Levin, Rogers: Washington dysfunction reflects "fundamental rift"
Two Michigan Congressmen say Washington has some serious problems—and things aren’t likely to get better any time soon.
Democrat Sander Levin and Republican Mike Rogers talked about the current state of national politics at the Detroit Economic Club Monday.
Rogers said stark ideological divides and constant pressure from “third party outside political groups” to toe a hard line amount to “a recipe for bad governance in the next few years.”
But Rogers said it isn’t just Congress. He thinks there’s a “fundamental rift in America today.”
“By the way, I hate to say it, but Congress is really very representative of this country. So if you’re mad at Congress…think about it,” Rogers said.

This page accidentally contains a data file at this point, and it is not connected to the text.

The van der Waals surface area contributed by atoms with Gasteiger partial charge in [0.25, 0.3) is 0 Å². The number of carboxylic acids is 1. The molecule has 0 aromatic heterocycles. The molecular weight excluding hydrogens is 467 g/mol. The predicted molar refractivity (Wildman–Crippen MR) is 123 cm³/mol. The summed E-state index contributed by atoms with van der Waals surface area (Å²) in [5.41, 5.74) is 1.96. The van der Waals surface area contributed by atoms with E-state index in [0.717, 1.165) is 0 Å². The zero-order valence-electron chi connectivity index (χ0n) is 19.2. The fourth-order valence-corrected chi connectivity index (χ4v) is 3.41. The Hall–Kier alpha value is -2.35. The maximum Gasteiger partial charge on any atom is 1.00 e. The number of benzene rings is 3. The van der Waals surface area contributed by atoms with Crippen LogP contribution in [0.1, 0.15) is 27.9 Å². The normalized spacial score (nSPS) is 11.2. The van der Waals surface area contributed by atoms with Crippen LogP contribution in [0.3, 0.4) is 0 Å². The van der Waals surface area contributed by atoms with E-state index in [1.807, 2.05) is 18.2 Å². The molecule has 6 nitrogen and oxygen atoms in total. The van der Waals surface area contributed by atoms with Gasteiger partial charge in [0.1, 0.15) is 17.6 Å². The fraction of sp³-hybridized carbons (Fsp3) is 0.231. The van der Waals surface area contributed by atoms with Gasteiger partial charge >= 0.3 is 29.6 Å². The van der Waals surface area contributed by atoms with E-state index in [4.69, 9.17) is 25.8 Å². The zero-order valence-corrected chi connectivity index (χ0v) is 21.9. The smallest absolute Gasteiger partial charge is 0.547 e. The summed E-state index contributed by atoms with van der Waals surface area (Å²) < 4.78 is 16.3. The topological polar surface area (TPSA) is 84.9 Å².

Unlike some Republicans, Rogers said he thought the recent federal government shutdown was a step too far. He called the shutdown “unfortunate,” and “a serious mistake.”
Levin agreed that dysfunction is now endemic, something he attributed largely to “substantial change in the Republican party.” He said the Michigan delegation rarely meets across party lines to work on common cause issues anymore.
The two Congressman also weighed in on the situation in Detroit.
Rogers said he thought bankruptcy was the right move for the city.
Levin cautioned that the federal bankruptcy court should be “very careful” with the precedent-setting case—particularly when it comes to possible cuts in pension benefits as the city looks to discharge billions in debt.
“We’re talking about the impact of decisions on the lives of individuals,” Levin said. “And we can’t be so removed that we just look at these mathematically. These are people who worked, who are dependent upon these pensions.”